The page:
Posts Tagged ‘David Lipton’

The Brookings Institute – 420 Series of Articles – A Visit to Advanced Grow Labs

April 25th, 2015

| SERIES: 4/20 series

420 Series - Medical Marijuana in CTDuring my recent trip to study Connecticut’s medical marijuana system, I wanted to see its regulatory apparatus in action. I had studied Connecticut’s medical marijuana policies from afar, and wanted to get a better handle on how regulations impact the day-to-day operation of the system. I’m not a medical marijuana patient nor am I a Connecticut resident.  So, I could not experience the regulations from the consumer perspective, and opted instead to see marijuana regulations from the perspective of a marijuana producer.

Advanced Grow Labs dispensary

Photo credit: John Hudak

I visited one such producer, Advanced Grow Labs (AGL) in West Haven, CT. Ironically located up the street from the city’s police department, AGL is quite unassuming, but the impact of state marijuana regulations were readily apparent. In fact, the regulations were obvious prior to my visit. Because I am not an employee of AGL, the company needed prior approval from the Department of Consumer Protection (DCP) in order for me to visit.

The company’s sign is small—the state regulates the size of the sign for dispensaries and the production facility sign fits those parameters. Security—a topic the state prefers the details of which not be discussed in detail—was substantial including security staff, buzz and keycard systems, and blanket video surveillance—all to keep safe a type of facility and product which raises fears of external and internal theft.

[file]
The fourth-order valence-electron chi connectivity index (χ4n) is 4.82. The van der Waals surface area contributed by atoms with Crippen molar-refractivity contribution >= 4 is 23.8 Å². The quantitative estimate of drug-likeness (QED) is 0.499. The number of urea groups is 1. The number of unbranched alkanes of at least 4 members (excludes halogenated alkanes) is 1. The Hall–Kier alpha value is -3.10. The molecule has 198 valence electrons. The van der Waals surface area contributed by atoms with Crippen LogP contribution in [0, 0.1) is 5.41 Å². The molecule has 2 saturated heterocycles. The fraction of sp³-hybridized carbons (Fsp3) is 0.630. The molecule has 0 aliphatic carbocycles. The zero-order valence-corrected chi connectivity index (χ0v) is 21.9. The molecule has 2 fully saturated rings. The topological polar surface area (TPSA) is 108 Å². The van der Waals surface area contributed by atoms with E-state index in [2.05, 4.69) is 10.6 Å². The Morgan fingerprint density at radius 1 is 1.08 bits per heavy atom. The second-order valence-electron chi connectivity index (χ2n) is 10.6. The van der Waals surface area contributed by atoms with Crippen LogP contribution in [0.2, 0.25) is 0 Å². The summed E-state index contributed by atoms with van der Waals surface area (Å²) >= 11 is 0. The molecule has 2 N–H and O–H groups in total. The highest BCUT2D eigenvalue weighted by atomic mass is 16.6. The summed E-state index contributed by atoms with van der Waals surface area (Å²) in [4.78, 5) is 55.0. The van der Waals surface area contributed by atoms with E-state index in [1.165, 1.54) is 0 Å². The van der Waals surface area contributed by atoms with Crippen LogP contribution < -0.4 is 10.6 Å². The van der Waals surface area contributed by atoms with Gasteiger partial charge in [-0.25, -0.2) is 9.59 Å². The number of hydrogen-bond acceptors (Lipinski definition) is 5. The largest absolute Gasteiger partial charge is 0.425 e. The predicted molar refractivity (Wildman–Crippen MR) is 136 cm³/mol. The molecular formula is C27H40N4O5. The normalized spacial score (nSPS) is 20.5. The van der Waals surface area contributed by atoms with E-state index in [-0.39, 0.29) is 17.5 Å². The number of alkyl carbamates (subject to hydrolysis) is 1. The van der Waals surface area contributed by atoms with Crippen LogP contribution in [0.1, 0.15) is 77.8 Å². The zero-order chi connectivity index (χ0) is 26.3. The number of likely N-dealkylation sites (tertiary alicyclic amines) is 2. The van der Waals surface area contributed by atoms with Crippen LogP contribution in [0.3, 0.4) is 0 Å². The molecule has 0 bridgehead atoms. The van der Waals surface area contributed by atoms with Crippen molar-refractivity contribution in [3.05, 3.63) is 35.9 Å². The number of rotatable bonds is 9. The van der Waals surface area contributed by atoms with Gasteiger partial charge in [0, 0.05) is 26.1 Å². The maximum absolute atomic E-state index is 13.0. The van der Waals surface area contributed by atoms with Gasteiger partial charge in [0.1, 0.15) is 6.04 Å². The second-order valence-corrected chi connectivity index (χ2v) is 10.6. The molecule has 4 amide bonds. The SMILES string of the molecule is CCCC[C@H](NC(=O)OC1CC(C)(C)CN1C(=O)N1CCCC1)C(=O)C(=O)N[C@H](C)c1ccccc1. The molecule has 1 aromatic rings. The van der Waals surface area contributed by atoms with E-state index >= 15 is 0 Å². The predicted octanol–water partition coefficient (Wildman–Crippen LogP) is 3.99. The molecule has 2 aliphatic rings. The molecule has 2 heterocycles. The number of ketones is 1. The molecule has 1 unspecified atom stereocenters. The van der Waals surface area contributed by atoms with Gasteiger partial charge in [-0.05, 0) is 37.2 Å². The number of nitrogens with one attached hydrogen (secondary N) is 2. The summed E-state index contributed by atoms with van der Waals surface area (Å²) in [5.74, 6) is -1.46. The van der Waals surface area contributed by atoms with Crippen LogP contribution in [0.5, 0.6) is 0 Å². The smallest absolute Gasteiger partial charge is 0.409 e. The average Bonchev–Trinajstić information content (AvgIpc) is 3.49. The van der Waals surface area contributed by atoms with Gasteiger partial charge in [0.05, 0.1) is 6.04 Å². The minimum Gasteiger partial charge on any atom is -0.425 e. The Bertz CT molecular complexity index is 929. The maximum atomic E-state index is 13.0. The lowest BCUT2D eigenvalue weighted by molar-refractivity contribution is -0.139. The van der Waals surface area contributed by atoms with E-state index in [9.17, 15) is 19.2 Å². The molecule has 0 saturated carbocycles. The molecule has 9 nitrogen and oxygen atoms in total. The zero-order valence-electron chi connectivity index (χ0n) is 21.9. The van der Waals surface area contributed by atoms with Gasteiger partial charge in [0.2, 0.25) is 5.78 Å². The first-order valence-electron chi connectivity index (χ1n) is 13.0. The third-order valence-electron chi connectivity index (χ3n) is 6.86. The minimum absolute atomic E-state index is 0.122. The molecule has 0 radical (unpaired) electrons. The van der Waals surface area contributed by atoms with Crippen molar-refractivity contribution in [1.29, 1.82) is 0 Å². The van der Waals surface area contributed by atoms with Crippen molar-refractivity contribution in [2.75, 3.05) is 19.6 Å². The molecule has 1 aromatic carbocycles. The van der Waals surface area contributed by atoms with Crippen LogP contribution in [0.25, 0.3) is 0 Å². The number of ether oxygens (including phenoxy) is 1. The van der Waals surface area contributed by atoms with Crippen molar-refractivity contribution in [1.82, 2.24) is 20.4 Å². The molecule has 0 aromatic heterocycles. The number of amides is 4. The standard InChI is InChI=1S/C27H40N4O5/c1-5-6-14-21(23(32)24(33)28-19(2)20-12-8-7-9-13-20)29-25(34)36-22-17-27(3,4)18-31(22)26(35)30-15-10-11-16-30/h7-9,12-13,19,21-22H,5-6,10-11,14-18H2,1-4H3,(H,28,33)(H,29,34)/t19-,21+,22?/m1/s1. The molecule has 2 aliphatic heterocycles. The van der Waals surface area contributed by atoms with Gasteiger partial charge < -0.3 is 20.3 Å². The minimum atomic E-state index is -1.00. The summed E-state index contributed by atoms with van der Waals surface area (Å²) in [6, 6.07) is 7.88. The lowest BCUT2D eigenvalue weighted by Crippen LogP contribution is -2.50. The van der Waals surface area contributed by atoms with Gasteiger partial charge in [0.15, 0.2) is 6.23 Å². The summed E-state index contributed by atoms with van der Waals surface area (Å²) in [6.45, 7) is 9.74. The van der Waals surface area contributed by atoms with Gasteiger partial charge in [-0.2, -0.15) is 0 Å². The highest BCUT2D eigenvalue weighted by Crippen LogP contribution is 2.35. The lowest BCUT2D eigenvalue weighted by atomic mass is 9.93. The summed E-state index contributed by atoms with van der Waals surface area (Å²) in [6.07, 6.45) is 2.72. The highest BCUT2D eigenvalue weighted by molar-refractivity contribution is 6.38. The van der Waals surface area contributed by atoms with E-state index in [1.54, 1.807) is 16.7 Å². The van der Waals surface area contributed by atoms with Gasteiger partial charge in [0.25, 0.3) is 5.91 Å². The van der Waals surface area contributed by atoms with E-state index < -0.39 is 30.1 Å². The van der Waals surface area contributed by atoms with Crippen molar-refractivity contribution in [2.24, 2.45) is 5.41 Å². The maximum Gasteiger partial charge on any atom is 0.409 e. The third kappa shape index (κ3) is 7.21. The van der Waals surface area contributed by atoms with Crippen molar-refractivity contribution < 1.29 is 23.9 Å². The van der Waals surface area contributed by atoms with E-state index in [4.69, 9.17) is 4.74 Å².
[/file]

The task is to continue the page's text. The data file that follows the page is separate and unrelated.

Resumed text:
Once inside—save a dull scent of cultivating marijuana—the company looked like any other business: a conference room, offices for senior staff, cubicles for junior staff. While largely unremarkable, that is a story rarely told about the cannabis enterprises—just how normal they look and function. With the exception of the facility holding substantial amounts of a product that is illegal under the Controlled Substances Act, it looks like any other business.

I first met with David Lipton, managing partner of AGL. He’s a businessman as mainstream as the look of his office space. He’s not a lifelong marijuana advocate. He was not drawn to the business by some ideological force. He saw a business opportunity and pursued it.

One of the few individuals in the state of Connecticut who is legally allowed to grow marijuana, his original success comes from owning outpatient surgical facilities—some of which offer abortion services. Lipton is certainly no stranger to regulation or controversial public policy.

From the start, I was curious to hear an owner’s perspective of running a business in one of the most tightly regulated product markets in the United States. To my surprise, Lipton was bullish about the system. He freely admitted that it took time, expertise and patience to get acquainted with all the rules and regulations that would govern his new enterprise, but noted “it’s a great program and a great model.” He went on to add that he “believe(s) in a highly regulated environment” for the medical marijuana market and that everyone participating “needs to have their A-game.”

Business owners often lament the burden—and added costs—that government regulation puts upon their enterprises, and Lipton was not shy to admit regulation slowed processes and added costs. However, he echoed an appreciation that the rules sought to advance legitimate goals. Those goals include limiting diversion and underage consumption, increasing product quality and safety, and protecting patients.

The conversation covered substantial ground around the topic of the interaction of regulation and business—normally a dry topic but one central to an enterprise’s success or failure. Two topics struck me with particular interest.

Escrow Requirements